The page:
Writing this series of columns on art and religious faith has helped me to appreciate art in a new way. The importance of the artistic vocation boggles my mind. In a previous column in this series I made a distinction between two types of judgment that might be made about a work of art.
I referred to one judgment as subjective and a matter of taste. For example, a person might say that he or she liked a particular work of art. I distinguished this type of judgment from what I called an objective judgment such as claiming that a particular work of art is a masterpiece.
If I should say that I don’t like the work of art that someone liked, there is no argument or disagreement between the two of us. We have not disagreed. Neither of us has made any objective evaluation about the quality or significance of the work.
However, if I say that the work of art described as a masterpiece is not a masterpiece but actually not even a good work of art, now we have a disagreement. It is impossible that both of our judgments are true. Either the work of art is or is not a masterpiece. It cannot be both at the same time.
I think making objective judgments about works of art is very difficult because all persons bring their background and experience to the encounter with the work of art, and of course a person’s background and experience play a role in how a person encounters a work of art, whether the work is a painting or a novel or a film or a piece of music or whatever.
When we make objective judgments about a work of art we are commenting, whether we realize it or not, on how beautiful or how lacking in beauty a work of art is. Such judgments are not easy to make. Still, I think that some paintings are masterpieces and some are not, that some novels are better than other novels, that some films are better than other films, that some music is more beautiful than other music, etc.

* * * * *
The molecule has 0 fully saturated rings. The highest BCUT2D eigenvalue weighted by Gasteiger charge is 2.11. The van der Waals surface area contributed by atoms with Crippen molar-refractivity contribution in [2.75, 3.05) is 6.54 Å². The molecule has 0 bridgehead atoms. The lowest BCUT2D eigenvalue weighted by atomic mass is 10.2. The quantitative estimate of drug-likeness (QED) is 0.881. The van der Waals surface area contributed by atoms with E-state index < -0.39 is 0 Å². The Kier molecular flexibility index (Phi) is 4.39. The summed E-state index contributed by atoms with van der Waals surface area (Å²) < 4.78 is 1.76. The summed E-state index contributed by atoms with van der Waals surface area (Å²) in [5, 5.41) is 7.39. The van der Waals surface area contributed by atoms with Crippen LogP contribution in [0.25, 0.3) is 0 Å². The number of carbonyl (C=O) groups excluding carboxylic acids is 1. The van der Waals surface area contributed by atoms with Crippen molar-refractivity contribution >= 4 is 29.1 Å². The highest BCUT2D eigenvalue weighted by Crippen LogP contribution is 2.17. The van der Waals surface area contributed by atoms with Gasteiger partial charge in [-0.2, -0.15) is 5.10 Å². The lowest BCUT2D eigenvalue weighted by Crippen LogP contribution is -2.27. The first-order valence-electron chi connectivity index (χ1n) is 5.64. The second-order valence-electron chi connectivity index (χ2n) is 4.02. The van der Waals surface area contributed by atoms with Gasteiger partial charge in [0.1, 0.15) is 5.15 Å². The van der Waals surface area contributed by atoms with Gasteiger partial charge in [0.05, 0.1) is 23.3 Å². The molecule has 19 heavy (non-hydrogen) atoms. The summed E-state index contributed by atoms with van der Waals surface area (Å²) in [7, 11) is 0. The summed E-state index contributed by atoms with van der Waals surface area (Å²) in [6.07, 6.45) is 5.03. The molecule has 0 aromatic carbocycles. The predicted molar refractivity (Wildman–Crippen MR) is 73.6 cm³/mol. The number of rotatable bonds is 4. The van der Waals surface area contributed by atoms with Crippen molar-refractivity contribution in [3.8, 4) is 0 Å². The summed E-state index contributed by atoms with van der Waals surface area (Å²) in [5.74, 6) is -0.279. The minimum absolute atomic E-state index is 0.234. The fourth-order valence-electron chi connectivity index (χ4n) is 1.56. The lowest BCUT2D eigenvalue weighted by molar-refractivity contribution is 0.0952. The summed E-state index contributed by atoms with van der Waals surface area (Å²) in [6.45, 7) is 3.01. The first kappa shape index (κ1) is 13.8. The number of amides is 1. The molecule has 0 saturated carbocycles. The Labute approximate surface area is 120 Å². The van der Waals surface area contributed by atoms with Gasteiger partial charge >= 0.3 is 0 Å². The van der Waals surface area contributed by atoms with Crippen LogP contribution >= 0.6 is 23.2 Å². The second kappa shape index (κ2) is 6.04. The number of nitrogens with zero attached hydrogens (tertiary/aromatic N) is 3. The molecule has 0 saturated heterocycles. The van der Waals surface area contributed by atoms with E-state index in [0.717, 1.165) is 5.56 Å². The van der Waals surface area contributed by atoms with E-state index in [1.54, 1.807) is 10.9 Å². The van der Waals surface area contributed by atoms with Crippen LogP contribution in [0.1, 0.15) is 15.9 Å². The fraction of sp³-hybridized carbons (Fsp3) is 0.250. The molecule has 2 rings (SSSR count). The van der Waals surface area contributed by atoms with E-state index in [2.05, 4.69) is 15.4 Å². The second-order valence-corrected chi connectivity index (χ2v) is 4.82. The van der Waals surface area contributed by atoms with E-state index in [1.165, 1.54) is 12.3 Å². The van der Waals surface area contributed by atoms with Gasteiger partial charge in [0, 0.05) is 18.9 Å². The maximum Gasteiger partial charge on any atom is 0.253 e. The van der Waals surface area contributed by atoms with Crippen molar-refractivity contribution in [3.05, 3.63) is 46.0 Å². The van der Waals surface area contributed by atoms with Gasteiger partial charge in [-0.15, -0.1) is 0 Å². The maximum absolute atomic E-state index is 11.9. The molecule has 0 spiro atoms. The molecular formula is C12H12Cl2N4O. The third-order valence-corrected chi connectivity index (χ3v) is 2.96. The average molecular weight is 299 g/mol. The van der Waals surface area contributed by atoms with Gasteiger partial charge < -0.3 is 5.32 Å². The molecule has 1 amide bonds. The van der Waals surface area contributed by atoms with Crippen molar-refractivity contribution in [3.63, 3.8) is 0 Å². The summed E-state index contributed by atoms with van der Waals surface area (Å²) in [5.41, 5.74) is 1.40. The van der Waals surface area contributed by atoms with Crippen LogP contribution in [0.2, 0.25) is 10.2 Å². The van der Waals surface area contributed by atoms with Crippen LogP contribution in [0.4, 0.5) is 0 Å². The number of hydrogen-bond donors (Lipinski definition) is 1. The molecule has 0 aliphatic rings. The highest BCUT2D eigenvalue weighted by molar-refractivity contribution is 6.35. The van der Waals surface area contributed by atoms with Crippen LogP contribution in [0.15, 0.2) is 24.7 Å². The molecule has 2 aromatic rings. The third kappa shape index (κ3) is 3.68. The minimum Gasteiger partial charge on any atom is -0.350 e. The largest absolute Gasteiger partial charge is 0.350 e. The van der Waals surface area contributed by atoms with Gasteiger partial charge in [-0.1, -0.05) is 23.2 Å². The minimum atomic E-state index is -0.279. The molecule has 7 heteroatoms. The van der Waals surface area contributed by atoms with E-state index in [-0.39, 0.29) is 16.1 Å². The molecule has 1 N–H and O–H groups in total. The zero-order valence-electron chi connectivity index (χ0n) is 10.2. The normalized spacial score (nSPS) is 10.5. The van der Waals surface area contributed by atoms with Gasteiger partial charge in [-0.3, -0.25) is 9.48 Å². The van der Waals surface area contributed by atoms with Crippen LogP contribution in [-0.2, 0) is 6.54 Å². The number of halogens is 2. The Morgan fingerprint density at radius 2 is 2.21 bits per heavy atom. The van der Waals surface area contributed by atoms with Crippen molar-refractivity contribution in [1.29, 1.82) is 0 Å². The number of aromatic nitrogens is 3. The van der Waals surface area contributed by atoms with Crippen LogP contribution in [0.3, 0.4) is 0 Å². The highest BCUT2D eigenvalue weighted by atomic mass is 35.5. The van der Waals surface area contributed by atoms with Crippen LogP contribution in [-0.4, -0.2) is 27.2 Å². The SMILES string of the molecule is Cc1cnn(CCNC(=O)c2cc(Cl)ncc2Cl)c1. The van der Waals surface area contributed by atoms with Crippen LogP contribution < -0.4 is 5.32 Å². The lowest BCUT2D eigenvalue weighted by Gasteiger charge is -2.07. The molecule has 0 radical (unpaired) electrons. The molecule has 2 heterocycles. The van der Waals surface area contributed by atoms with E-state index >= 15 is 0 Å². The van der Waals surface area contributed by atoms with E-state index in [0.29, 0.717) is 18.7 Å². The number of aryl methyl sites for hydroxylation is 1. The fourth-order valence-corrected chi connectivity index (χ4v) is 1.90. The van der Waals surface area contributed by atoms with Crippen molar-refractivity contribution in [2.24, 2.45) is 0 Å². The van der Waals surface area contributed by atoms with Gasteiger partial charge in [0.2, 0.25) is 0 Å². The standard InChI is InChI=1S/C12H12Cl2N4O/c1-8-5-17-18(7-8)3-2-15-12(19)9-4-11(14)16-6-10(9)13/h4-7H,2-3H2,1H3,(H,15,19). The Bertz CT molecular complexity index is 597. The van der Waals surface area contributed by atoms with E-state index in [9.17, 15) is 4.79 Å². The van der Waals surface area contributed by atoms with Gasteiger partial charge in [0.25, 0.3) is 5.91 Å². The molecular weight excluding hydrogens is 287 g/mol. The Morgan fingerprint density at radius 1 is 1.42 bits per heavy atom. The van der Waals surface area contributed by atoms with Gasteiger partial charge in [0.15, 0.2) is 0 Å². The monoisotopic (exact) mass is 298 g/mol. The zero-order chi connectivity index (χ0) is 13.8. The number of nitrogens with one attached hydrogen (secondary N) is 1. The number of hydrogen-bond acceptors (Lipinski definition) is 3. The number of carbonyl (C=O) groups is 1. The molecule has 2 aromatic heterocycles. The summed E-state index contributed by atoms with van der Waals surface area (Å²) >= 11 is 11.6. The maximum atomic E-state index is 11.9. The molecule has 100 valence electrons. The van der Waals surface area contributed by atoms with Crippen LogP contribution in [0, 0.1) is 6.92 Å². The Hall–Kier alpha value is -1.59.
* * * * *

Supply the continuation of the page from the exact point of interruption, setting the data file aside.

Though I realize that making objective judgments about art is extremely difficult, I think those judgments can be made. In fact, I think they must be made. I believe critics can perform a very important role in society in making such judgments.
My own view of art has been greatly influenced by the Thomist philosopher Jacques Maritain. Many years ago when I was a senior in college and in my second year as a seminarian and a philosophy major, I was required to write an undergraduate thesis.
I decided to work on the thesis with two classmates. I suspect we worked harder on the thesis than our classmates worked on theirs. We did our thesis on Maritain’s philosophy of art. I agreed with Maritain many years ago, and I still accept his philosophy today.
Maritain claimed there were two components to every work of art: the matter and a creative intuition. The matter, which was easy to understand, was the material with which the artist was working, such as canvas and oil or plot and character or stone or musical notes.
The creative intuition, which is impossible to understand completely, was the special insight that the artist had into reality and which the artist wished to express in the work of art. Ideally, if the artist is successful, the creative intuition, which cannot be explained verbally, will exist in three places: in the artist, in the work of art, and in the person who experiences the work of art.
For the work of art to be a beautiful work of art, the artist must have some skill with matter. Is the artist born with that skill or does the artist achieve it through practice? Since I don’t have any skill with matter, my guess is that the great artists are born with some talent the rest of us don’t have and they nourish that talent through practice.
What especially interests me is the creative intuition. Whether the artist is religious or not, the artist is having an insight into God’s creation, which in some ways mirrors God. Therefore, through art the artist can be revealing God to us.
I believe that if the artist successfully through art depicts what is good, true or beautiful, if the artist to some extent through art reveals the mystery of being to us, that the artist is tapping into the mystery of God. If I am right, great art is a marvelous gift, a blessing.
Because of Jesus’ death and resurrection all of creation has become sacra- mental. Because of Jesus all of creation can provide moments of grace. In such a world, artists and critics have an exceptionally important vocation.
Father Lauder is a philosophy professor at St. John’s University, Jamaica. He presents two 15-minute talks from his lecture series on the Catholic Novel, 10:30 a.m. Monday through Friday on NET-TV.